6a A revolutionary in pain (4)
ACHE: A from the clue followed by one of crosswordland’s favourite revolutionaries.
9a Dashed artist died, buried in church? On the contrary (5)
RACED: “On the contrary” here inverts the wordplay to become “church buried in artist died”. Accordingly, we must insert the abbreviation for the Church of England between the abbreviations for an artist who is a R(oyal) A(cademician) and for D(ead).
10a Returning to that woman’s sensible — or else! (9)
OTHERWISE: A charade of the reversal (returning) of TO, a pronoun for “that woman”, and a synonym for sensible.
12a Central figure in Parliament, one declares (7)
SPEAKER: A not very cryptic double definition.
13a Careful cleaner? Unknown (5)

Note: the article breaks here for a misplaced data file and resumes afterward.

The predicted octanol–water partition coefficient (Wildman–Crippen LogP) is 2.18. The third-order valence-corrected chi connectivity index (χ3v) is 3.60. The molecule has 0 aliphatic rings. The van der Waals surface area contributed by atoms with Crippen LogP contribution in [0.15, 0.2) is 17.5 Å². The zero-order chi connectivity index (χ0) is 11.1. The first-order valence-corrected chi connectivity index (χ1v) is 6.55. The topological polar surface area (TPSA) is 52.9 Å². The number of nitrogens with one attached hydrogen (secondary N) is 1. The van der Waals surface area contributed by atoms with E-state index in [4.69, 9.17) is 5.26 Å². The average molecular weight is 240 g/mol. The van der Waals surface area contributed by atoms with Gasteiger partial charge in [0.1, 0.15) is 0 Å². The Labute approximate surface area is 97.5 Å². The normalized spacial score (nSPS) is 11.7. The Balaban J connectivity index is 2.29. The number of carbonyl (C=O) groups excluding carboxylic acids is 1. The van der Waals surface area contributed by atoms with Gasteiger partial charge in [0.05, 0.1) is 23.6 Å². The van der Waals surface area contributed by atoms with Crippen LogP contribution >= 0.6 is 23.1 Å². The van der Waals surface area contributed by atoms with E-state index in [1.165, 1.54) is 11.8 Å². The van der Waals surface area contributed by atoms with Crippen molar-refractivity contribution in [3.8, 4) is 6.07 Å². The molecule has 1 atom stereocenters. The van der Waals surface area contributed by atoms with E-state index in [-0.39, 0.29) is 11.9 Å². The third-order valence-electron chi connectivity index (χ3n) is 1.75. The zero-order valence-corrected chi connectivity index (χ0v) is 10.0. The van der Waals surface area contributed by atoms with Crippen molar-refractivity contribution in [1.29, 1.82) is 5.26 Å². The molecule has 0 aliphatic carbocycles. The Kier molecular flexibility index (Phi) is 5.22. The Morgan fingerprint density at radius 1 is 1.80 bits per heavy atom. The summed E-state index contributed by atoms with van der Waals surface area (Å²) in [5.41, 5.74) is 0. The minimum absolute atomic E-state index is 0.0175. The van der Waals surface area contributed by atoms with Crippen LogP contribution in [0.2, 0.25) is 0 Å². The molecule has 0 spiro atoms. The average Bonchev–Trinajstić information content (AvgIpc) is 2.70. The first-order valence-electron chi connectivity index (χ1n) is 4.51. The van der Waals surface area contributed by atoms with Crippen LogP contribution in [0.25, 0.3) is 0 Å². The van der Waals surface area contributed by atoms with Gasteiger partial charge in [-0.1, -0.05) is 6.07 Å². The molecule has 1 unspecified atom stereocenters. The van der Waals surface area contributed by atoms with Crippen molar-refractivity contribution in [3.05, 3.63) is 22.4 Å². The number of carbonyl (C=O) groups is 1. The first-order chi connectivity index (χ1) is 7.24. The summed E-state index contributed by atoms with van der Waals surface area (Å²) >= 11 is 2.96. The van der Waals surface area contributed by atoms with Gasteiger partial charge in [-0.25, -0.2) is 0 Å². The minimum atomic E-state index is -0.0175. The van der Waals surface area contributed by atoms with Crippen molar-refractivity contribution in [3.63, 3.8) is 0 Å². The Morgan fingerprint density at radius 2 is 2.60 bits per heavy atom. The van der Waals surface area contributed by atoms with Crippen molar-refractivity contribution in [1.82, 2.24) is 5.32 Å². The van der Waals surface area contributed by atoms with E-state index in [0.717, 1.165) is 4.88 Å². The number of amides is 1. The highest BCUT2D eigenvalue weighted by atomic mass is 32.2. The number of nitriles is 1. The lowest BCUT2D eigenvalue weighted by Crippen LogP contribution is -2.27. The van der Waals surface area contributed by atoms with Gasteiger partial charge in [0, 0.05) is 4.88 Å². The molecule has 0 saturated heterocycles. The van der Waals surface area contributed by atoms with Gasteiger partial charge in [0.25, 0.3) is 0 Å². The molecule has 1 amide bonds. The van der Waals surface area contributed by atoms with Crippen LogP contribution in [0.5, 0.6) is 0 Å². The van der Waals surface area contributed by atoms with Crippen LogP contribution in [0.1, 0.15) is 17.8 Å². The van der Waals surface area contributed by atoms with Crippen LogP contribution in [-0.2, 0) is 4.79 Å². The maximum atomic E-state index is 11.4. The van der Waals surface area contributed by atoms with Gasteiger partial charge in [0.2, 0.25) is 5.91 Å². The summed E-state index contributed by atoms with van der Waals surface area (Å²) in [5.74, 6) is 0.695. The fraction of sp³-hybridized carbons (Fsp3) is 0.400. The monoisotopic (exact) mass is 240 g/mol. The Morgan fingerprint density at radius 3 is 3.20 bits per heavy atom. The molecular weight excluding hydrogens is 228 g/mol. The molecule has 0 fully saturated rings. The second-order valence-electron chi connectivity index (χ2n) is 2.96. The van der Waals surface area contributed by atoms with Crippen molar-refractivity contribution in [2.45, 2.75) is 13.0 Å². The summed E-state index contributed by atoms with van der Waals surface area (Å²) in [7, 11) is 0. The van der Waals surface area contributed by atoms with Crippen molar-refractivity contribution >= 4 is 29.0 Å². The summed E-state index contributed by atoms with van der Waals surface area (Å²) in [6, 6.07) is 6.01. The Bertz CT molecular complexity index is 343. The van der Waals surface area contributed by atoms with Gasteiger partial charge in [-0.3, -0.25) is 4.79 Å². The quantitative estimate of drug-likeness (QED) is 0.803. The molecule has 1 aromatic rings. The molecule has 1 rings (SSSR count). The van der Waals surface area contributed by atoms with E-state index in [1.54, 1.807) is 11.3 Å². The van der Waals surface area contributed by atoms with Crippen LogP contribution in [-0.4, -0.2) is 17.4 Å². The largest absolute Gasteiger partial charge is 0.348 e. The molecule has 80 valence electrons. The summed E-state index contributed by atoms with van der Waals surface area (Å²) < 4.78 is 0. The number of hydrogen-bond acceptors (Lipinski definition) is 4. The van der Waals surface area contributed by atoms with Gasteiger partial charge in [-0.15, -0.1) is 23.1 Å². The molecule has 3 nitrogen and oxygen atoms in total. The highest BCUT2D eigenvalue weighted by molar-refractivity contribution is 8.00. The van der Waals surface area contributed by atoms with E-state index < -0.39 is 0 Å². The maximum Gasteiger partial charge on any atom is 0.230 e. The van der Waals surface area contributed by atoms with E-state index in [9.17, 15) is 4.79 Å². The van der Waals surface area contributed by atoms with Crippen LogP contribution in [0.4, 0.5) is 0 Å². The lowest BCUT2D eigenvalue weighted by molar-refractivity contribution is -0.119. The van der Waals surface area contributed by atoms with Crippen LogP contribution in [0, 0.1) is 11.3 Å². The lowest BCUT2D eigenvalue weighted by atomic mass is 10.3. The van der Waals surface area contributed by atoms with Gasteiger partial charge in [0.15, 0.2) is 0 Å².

CHARY: Follow a cleaning woman with a letter sometimes used to represent a mathematical unknown. According to the BRB this cleaner is always a woman. Is there a word for the male equivalent, I wonder?
15a Given a hospital room with bed? Not at first (7)
AWARDED: A charade of A from the clue, a large hospital room typically containing many beds, and bED without its first letter (not at first).
17a Bear‘s appetite (7)
STOMACH: A double definition. Bear here means tolerate, and appetite means inclination or enthusiasm.
19a Passages from Gove, say, getting circulation (7)
VOYAGES: An anagram (getting circulation) of GOVE SAY.
21a Is able to cheat — sport goes west, and honesty (7)
CANDOUR: A charade of words meaning “is able to” and “cheat”, followed by the reversal (goes west, in an across clue) of the abbreviation for a sport at which the New Zealand team is quite good.